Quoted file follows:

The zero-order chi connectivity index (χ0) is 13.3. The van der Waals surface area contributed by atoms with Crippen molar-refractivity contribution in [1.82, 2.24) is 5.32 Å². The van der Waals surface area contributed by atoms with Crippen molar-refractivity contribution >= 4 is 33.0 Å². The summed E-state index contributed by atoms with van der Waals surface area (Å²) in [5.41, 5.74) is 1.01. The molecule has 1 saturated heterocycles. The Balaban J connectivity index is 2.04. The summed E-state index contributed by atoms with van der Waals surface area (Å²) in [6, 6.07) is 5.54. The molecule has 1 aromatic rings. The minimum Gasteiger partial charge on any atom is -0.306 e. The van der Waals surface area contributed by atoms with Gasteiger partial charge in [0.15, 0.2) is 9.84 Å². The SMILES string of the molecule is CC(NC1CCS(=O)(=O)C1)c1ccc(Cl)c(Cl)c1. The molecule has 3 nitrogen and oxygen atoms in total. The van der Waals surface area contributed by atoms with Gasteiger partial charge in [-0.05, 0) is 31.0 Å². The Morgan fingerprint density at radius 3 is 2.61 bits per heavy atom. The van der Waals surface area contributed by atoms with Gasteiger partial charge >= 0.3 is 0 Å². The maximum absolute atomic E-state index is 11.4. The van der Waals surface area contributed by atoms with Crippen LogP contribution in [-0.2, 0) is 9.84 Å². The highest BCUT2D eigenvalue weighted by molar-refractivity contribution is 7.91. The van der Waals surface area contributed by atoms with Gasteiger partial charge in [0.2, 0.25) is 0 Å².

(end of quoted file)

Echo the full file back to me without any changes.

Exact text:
The zero-order chi connectivity index (χ0) is 13.3. The van der Waals surface area contributed by atoms with Crippen molar-refractivity contribution in [1.82, 2.24) is 5.32 Å². The van der Waals surface area contributed by atoms with Crippen molar-refractivity contribution >= 4 is 33.0 Å². The summed E-state index contributed by atoms with van der Waals surface area (Å²) in [5.41, 5.74) is 1.01. The molecule has 1 saturated heterocycles. The Balaban J connectivity index is 2.04. The summed E-state index contributed by atoms with van der Waals surface area (Å²) in [6, 6.07) is 5.54. The molecule has 1 aromatic rings. The minimum Gasteiger partial charge on any atom is -0.306 e. The van der Waals surface area contributed by atoms with Gasteiger partial charge in [0.15, 0.2) is 9.84 Å². The SMILES string of the molecule is CC(NC1CCS(=O)(=O)C1)c1ccc(Cl)c(Cl)c1. The molecule has 3 nitrogen and oxygen atoms in total. The van der Waals surface area contributed by atoms with Gasteiger partial charge in [-0.05, 0) is 31.0 Å². The Morgan fingerprint density at radius 3 is 2.61 bits per heavy atom. The van der Waals surface area contributed by atoms with Gasteiger partial charge >= 0.3 is 0 Å². The maximum absolute atomic E-state index is 11.4. The van der Waals surface area contributed by atoms with Crippen LogP contribution in [-0.2, 0) is 9.84 Å². The highest BCUT2D eigenvalue weighted by molar-refractivity contribution is 7.91. The van der Waals surface area contributed by atoms with Gasteiger partial charge in [0.2, 0.25) is 0 Å².